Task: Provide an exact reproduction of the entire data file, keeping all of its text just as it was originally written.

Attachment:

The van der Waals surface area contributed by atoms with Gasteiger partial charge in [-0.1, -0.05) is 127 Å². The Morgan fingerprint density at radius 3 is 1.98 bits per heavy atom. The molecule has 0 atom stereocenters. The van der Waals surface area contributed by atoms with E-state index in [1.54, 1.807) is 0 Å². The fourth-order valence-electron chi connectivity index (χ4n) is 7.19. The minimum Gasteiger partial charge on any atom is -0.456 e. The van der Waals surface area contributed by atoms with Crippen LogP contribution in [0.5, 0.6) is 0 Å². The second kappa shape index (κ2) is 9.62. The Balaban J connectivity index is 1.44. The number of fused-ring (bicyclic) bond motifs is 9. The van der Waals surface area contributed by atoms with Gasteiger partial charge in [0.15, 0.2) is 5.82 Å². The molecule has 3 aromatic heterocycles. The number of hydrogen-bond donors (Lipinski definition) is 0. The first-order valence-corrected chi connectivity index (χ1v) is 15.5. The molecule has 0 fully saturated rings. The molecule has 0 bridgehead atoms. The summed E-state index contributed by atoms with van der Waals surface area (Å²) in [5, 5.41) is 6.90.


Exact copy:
The van der Waals surface area contributed by atoms with Gasteiger partial charge in [-0.1, -0.05) is 127 Å². The Morgan fingerprint density at radius 3 is 1.98 bits per heavy atom. The molecule has 0 atom stereocenters. The van der Waals surface area contributed by atoms with E-state index in [1.54, 1.807) is 0 Å². The fourth-order valence-electron chi connectivity index (χ4n) is 7.19. The minimum Gasteiger partial charge on any atom is -0.456 e. The van der Waals surface area contributed by atoms with Crippen LogP contribution in [0.5, 0.6) is 0 Å². The second kappa shape index (κ2) is 9.62. The Balaban J connectivity index is 1.44. The number of fused-ring (bicyclic) bond motifs is 9. The van der Waals surface area contributed by atoms with Gasteiger partial charge in [0.15, 0.2) is 5.82 Å². The molecule has 3 aromatic heterocycles. The number of hydrogen-bond donors (Lipinski definition) is 0. The first-order valence-corrected chi connectivity index (χ1v) is 15.5. The molecule has 0 fully saturated rings. The molecule has 0 bridgehead atoms. The summed E-state index contributed by atoms with van der Waals surface area (Å²) in [5, 5.41) is 6.90.